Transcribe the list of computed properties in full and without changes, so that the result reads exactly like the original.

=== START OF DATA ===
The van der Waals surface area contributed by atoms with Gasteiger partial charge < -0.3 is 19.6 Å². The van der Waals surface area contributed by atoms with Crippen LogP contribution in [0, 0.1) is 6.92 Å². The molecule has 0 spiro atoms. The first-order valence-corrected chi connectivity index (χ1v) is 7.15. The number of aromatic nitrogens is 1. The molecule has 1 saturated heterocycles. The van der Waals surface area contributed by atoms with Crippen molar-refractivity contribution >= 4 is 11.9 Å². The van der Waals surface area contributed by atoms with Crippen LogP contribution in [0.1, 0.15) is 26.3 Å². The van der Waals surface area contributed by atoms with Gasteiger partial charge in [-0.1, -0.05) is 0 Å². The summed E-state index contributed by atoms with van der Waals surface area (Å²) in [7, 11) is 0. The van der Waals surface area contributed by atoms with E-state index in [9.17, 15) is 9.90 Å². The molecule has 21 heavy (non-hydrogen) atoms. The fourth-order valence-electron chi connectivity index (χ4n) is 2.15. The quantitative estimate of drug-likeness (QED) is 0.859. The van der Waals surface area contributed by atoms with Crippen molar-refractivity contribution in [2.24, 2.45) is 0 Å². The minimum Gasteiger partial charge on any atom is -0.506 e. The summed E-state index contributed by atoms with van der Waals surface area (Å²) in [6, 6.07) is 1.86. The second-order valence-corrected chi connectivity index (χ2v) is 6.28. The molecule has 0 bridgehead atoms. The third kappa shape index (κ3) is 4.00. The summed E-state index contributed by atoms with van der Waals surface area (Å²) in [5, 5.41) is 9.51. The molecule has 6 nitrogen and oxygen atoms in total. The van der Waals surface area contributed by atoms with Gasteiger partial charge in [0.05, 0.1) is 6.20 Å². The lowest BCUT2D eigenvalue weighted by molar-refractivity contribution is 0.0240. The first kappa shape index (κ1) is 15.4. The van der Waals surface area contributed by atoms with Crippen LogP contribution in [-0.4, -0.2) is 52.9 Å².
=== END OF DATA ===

The van der Waals surface area contributed by atoms with Gasteiger partial charge < -0.3 is 19.6 Å². The van der Waals surface area contributed by atoms with Crippen LogP contribution in [0, 0.1) is 6.92 Å². The molecule has 0 spiro atoms. The first-order valence-corrected chi connectivity index (χ1v) is 7.15. The number of aromatic nitrogens is 1. The molecule has 1 saturated heterocycles. The van der Waals surface area contributed by atoms with Crippen molar-refractivity contribution >= 4 is 11.9 Å². The van der Waals surface area contributed by atoms with Crippen LogP contribution in [0.1, 0.15) is 26.3 Å². The van der Waals surface area contributed by atoms with Gasteiger partial charge in [-0.1, -0.05) is 0 Å². The summed E-state index contributed by atoms with van der Waals surface area (Å²) in [7, 11) is 0. The van der Waals surface area contributed by atoms with E-state index in [9.17, 15) is 9.90 Å². The molecule has 21 heavy (non-hydrogen) atoms. The fourth-order valence-electron chi connectivity index (χ4n) is 2.15. The quantitative estimate of drug-likeness (QED) is 0.859. The van der Waals surface area contributed by atoms with Crippen molar-refractivity contribution in [2.24, 2.45) is 0 Å². The minimum Gasteiger partial charge on any atom is -0.506 e. The summed E-state index contributed by atoms with van der Waals surface area (Å²) in [6, 6.07) is 1.86. The second-order valence-corrected chi connectivity index (χ2v) is 6.28. The molecule has 0 bridgehead atoms. The third kappa shape index (κ3) is 4.00. The summed E-state index contributed by atoms with van der Waals surface area (Å²) in [5, 5.41) is 9.51. The molecule has 6 nitrogen and oxygen atoms in total. The van der Waals surface area contributed by atoms with Gasteiger partial charge in [0.05, 0.1) is 6.20 Å². The lowest BCUT2D eigenvalue weighted by molar-refractivity contribution is 0.0240. The first kappa shape index (κ1) is 15.4. The van der Waals surface area contributed by atoms with Crippen LogP contribution in [-0.4, -0.2) is 52.9 Å².